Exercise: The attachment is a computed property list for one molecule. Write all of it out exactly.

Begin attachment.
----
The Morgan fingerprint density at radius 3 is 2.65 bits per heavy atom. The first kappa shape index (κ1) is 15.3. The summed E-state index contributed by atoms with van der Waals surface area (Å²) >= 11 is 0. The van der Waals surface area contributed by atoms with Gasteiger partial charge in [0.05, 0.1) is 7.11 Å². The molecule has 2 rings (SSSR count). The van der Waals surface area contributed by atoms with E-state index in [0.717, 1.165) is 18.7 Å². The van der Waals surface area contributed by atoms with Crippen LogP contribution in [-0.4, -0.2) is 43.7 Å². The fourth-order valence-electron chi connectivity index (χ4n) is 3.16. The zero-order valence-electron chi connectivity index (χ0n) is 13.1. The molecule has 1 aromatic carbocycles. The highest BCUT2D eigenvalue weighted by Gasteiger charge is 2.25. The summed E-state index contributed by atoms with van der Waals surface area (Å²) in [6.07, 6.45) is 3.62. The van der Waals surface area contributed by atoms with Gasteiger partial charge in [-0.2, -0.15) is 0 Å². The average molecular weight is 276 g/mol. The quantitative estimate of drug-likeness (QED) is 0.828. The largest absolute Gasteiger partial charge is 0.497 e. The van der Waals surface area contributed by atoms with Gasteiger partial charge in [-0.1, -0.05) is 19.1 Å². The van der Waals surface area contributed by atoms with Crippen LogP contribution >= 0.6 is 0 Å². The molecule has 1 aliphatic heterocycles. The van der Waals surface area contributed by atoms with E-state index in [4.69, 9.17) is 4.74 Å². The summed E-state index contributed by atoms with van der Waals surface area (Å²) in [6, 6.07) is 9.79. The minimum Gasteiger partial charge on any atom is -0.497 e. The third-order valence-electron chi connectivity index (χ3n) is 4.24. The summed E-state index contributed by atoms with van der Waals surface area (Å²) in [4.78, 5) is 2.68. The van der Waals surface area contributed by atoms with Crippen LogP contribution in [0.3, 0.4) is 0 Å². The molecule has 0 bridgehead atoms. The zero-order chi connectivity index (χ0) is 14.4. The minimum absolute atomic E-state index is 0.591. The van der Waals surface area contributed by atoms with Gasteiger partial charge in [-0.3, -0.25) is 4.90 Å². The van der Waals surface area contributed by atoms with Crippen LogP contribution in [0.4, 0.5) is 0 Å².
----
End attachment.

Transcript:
The Morgan fingerprint density at radius 3 is 2.65 bits per heavy atom. The first kappa shape index (κ1) is 15.3. The summed E-state index contributed by atoms with van der Waals surface area (Å²) >= 11 is 0. The van der Waals surface area contributed by atoms with Gasteiger partial charge in [0.05, 0.1) is 7.11 Å². The molecule has 2 rings (SSSR count). The van der Waals surface area contributed by atoms with E-state index in [0.717, 1.165) is 18.7 Å². The van der Waals surface area contributed by atoms with Crippen LogP contribution in [-0.4, -0.2) is 43.7 Å². The fourth-order valence-electron chi connectivity index (χ4n) is 3.16. The zero-order valence-electron chi connectivity index (χ0n) is 13.1. The molecule has 1 aromatic carbocycles. The highest BCUT2D eigenvalue weighted by Gasteiger charge is 2.25. The summed E-state index contributed by atoms with van der Waals surface area (Å²) in [6.07, 6.45) is 3.62. The van der Waals surface area contributed by atoms with Gasteiger partial charge in [-0.2, -0.15) is 0 Å². The average molecular weight is 276 g/mol. The quantitative estimate of drug-likeness (QED) is 0.828. The largest absolute Gasteiger partial charge is 0.497 e. The van der Waals surface area contributed by atoms with Gasteiger partial charge in [-0.1, -0.05) is 19.1 Å². The van der Waals surface area contributed by atoms with Crippen LogP contribution >= 0.6 is 0 Å². The molecule has 1 aliphatic heterocycles. The van der Waals surface area contributed by atoms with E-state index in [4.69, 9.17) is 4.74 Å². The summed E-state index contributed by atoms with van der Waals surface area (Å²) in [6, 6.07) is 9.79. The minimum Gasteiger partial charge on any atom is -0.497 e. The third-order valence-electron chi connectivity index (χ3n) is 4.24. The summed E-state index contributed by atoms with van der Waals surface area (Å²) in [4.78, 5) is 2.68. The van der Waals surface area contributed by atoms with Crippen LogP contribution in [0.3, 0.4) is 0 Å². The molecule has 0 bridgehead atoms. The zero-order chi connectivity index (χ0) is 14.4. The minimum absolute atomic E-state index is 0.591. The van der Waals surface area contributed by atoms with Gasteiger partial charge in [-0.3, -0.25) is 4.90 Å². The van der Waals surface area contributed by atoms with Crippen LogP contribution in [0.4, 0.5) is 0 Å².